This patient presented with unilateral visual loss. This T2-weighted fat-saturated coronal image shows high signal in the left optic nerve, consistent with optic neuritis (click image for arrow). The patient tested positive for p-ANCA (perinuclear antineutrophil cytoplasmic antibodies), raising the possibility of systemic vasculitis and a differential diagnosis of ischaemic optic neuropathy.
Optic neuritis clinically presents with visual loss and pain. It is most commonly a demyelinating disorder, and there is a strong association with multiple sclerosis, with 38% of patients presenting with isolated optic neuritis developing MS in the following 10 years. Other associations include Devic’s disease (optic neuritis and myelopathy, distinct from MS). Other causes of optic neuritis include: infections (TB, viruses); radiotherapy; drug reactions; and vasculitis. Optic neuritis often resolves spontaneously, although many are left with mild visual impairment. Recurrence occurs in 35% within 10 years and may be ipsi- or contralateral.
MR imaging serves to confirm the clinical diagnosis, and assess the brain for evidence of demyelination. The affected optic nerve is of high signal on T2W images, with minimal expansion. There is frequently mild contrast enhancement. One or more white matter lesions seen in the brain correlates with a 56% risk of developing clinical MS within 10 years. With no white matter lesions seen, this risk is 22%. MRI findings are useful to guide therapy, including the early use of interferon β.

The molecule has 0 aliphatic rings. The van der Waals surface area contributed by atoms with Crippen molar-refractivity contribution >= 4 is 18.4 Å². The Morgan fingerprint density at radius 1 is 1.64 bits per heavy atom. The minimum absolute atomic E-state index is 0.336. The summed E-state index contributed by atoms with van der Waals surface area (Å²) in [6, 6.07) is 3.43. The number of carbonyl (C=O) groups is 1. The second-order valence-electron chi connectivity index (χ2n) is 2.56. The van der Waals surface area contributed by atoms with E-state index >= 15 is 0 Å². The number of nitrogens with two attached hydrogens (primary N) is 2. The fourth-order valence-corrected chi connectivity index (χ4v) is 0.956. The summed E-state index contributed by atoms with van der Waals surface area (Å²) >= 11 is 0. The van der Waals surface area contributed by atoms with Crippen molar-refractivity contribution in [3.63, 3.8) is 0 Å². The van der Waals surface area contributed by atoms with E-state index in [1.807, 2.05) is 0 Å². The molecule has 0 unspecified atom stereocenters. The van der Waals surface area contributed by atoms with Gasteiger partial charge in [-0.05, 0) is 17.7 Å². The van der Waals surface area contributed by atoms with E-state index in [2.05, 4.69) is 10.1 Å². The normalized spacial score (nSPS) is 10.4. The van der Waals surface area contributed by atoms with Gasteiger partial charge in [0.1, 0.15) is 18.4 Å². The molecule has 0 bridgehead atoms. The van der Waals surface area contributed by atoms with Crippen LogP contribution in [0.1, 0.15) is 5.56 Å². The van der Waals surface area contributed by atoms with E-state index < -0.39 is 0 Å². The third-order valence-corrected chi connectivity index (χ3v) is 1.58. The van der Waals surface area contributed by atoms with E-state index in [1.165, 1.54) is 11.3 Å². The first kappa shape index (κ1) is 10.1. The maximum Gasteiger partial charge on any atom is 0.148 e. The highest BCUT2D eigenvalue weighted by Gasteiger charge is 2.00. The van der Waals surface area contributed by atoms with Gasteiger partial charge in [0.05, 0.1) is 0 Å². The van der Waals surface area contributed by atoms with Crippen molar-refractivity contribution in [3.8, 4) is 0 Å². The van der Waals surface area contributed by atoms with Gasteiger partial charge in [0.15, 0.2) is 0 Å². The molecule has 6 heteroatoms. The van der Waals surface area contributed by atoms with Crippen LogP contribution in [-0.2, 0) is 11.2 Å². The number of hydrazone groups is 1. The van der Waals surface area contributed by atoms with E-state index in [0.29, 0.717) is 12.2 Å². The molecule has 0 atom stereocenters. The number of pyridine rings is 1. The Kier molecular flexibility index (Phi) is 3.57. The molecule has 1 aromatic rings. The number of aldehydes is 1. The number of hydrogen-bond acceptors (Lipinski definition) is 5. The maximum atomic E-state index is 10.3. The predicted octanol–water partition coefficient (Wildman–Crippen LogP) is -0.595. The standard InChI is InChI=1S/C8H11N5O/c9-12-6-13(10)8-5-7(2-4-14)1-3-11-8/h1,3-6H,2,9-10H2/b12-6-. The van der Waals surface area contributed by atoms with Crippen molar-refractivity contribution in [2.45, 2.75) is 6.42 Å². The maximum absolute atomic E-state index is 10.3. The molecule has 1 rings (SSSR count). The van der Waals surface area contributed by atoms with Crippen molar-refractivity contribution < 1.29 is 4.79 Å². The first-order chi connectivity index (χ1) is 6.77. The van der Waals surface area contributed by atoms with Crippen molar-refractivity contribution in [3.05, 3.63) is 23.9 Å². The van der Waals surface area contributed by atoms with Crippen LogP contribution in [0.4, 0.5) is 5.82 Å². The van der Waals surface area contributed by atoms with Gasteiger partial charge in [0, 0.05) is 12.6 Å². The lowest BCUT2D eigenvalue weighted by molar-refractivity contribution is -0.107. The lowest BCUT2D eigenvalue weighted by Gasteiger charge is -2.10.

P-ANCA-associated retinal vasculitis has been described, however as up to 5% of the normal population are p-ANCA positive, the meaning of the finding in this patient is unclear. Cerebral catheter angiography is being considered to find evidence of vasculitis.
Credit: Dr Laughlin Dawes